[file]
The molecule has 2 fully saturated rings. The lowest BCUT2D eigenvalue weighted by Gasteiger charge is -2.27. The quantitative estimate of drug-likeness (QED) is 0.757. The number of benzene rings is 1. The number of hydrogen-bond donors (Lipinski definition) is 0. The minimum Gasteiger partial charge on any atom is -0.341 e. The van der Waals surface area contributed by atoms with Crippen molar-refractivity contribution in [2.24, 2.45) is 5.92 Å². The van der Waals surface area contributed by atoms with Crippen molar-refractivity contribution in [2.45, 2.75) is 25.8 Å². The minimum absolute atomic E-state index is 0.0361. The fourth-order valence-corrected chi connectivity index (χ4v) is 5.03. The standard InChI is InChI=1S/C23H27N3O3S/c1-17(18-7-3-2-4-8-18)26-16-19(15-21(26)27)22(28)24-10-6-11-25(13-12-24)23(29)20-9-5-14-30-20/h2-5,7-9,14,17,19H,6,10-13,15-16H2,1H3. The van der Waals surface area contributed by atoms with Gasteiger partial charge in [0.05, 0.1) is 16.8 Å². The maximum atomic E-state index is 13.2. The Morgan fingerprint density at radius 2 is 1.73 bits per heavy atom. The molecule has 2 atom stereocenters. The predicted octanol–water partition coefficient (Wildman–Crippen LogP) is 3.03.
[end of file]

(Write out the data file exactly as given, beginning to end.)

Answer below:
The molecule has 2 fully saturated rings. The lowest BCUT2D eigenvalue weighted by Gasteiger charge is -2.27. The quantitative estimate of drug-likeness (QED) is 0.757. The number of benzene rings is 1. The number of hydrogen-bond donors (Lipinski definition) is 0. The minimum Gasteiger partial charge on any atom is -0.341 e. The van der Waals surface area contributed by atoms with Crippen molar-refractivity contribution in [2.24, 2.45) is 5.92 Å². The van der Waals surface area contributed by atoms with Crippen molar-refractivity contribution in [2.45, 2.75) is 25.8 Å². The minimum absolute atomic E-state index is 0.0361. The fourth-order valence-corrected chi connectivity index (χ4v) is 5.03. The standard InChI is InChI=1S/C23H27N3O3S/c1-17(18-7-3-2-4-8-18)26-16-19(15-21(26)27)22(28)24-10-6-11-25(13-12-24)23(29)20-9-5-14-30-20/h2-5,7-9,14,17,19H,6,10-13,15-16H2,1H3. The van der Waals surface area contributed by atoms with Gasteiger partial charge in [0.05, 0.1) is 16.8 Å². The maximum atomic E-state index is 13.2. The Morgan fingerprint density at radius 2 is 1.73 bits per heavy atom. The molecule has 2 atom stereocenters. The predicted octanol–water partition coefficient (Wildman–Crippen LogP) is 3.03.